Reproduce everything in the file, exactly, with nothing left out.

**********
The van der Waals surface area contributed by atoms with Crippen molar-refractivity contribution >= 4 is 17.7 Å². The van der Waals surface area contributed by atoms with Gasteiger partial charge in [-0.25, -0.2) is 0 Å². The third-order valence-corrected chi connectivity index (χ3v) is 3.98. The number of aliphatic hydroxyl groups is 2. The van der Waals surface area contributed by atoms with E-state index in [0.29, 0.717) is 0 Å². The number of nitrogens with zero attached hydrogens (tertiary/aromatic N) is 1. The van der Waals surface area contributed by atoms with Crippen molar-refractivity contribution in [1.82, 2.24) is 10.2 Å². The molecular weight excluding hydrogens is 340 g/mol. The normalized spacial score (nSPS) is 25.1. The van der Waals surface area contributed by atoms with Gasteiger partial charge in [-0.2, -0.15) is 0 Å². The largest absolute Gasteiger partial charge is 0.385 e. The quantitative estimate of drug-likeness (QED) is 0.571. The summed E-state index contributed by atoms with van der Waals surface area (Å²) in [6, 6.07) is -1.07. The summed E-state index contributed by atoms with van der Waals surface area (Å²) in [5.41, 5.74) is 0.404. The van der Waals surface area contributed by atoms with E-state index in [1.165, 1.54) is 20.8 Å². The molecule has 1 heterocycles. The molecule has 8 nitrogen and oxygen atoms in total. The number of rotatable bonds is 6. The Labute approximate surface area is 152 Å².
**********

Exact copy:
The van der Waals surface area contributed by atoms with Crippen molar-refractivity contribution >= 4 is 17.7 Å². The van der Waals surface area contributed by atoms with Gasteiger partial charge in [-0.25, -0.2) is 0 Å². The third-order valence-corrected chi connectivity index (χ3v) is 3.98. The number of aliphatic hydroxyl groups is 2. The van der Waals surface area contributed by atoms with E-state index in [0.29, 0.717) is 0 Å². The number of nitrogens with zero attached hydrogens (tertiary/aromatic N) is 1. The van der Waals surface area contributed by atoms with Crippen molar-refractivity contribution in [1.82, 2.24) is 10.2 Å². The molecular weight excluding hydrogens is 340 g/mol. The normalized spacial score (nSPS) is 25.1. The van der Waals surface area contributed by atoms with Gasteiger partial charge in [-0.2, -0.15) is 0 Å². The largest absolute Gasteiger partial charge is 0.385 e. The quantitative estimate of drug-likeness (QED) is 0.571. The summed E-state index contributed by atoms with van der Waals surface area (Å²) in [6, 6.07) is -1.07. The summed E-state index contributed by atoms with van der Waals surface area (Å²) in [5.41, 5.74) is 0.404. The van der Waals surface area contributed by atoms with E-state index in [1.165, 1.54) is 20.8 Å². The molecule has 1 heterocycles. The molecule has 8 nitrogen and oxygen atoms in total. The number of rotatable bonds is 6. The Labute approximate surface area is 152 Å².